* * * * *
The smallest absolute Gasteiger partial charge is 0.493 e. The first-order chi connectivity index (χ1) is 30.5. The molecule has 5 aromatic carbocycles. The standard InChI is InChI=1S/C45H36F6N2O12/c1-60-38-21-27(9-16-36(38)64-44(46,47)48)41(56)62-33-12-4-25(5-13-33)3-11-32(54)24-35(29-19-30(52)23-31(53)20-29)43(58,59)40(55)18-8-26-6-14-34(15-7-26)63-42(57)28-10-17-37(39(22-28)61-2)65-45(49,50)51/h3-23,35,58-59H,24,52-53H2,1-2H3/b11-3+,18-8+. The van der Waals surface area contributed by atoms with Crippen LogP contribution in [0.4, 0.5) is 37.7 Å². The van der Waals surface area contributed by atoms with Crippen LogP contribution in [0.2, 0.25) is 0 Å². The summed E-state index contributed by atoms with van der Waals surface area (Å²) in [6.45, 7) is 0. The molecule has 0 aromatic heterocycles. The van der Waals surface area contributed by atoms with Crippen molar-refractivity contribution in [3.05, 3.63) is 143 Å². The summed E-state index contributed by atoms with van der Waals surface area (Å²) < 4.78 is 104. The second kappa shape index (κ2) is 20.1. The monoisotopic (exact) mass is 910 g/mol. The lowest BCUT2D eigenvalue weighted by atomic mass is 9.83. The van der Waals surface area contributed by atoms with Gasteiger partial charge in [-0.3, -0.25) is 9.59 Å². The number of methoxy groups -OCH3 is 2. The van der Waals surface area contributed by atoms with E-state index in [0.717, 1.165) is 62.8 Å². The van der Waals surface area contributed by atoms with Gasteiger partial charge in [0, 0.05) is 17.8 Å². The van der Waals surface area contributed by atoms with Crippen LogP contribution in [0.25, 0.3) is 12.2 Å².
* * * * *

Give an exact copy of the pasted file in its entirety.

The smallest absolute Gasteiger partial charge is 0.493 e. The first-order chi connectivity index (χ1) is 30.5. The molecule has 5 aromatic carbocycles. The standard InChI is InChI=1S/C45H36F6N2O12/c1-60-38-21-27(9-16-36(38)64-44(46,47)48)41(56)62-33-12-4-25(5-13-33)3-11-32(54)24-35(29-19-30(52)23-31(53)20-29)43(58,59)40(55)18-8-26-6-14-34(15-7-26)63-42(57)28-10-17-37(39(22-28)61-2)65-45(49,50)51/h3-23,35,58-59H,24,52-53H2,1-2H3/b11-3+,18-8+. The van der Waals surface area contributed by atoms with Crippen LogP contribution in [0.4, 0.5) is 37.7 Å². The van der Waals surface area contributed by atoms with Crippen LogP contribution in [0.2, 0.25) is 0 Å². The summed E-state index contributed by atoms with van der Waals surface area (Å²) in [6.45, 7) is 0. The molecule has 0 aromatic heterocycles. The van der Waals surface area contributed by atoms with Crippen molar-refractivity contribution in [3.05, 3.63) is 143 Å². The summed E-state index contributed by atoms with van der Waals surface area (Å²) < 4.78 is 104. The second kappa shape index (κ2) is 20.1. The monoisotopic (exact) mass is 910 g/mol. The lowest BCUT2D eigenvalue weighted by atomic mass is 9.83. The van der Waals surface area contributed by atoms with Gasteiger partial charge in [-0.3, -0.25) is 9.59 Å². The number of methoxy groups -OCH3 is 2. The van der Waals surface area contributed by atoms with E-state index in [0.717, 1.165) is 62.8 Å². The van der Waals surface area contributed by atoms with Gasteiger partial charge in [0, 0.05) is 17.8 Å². The van der Waals surface area contributed by atoms with Crippen LogP contribution in [0.25, 0.3) is 12.2 Å².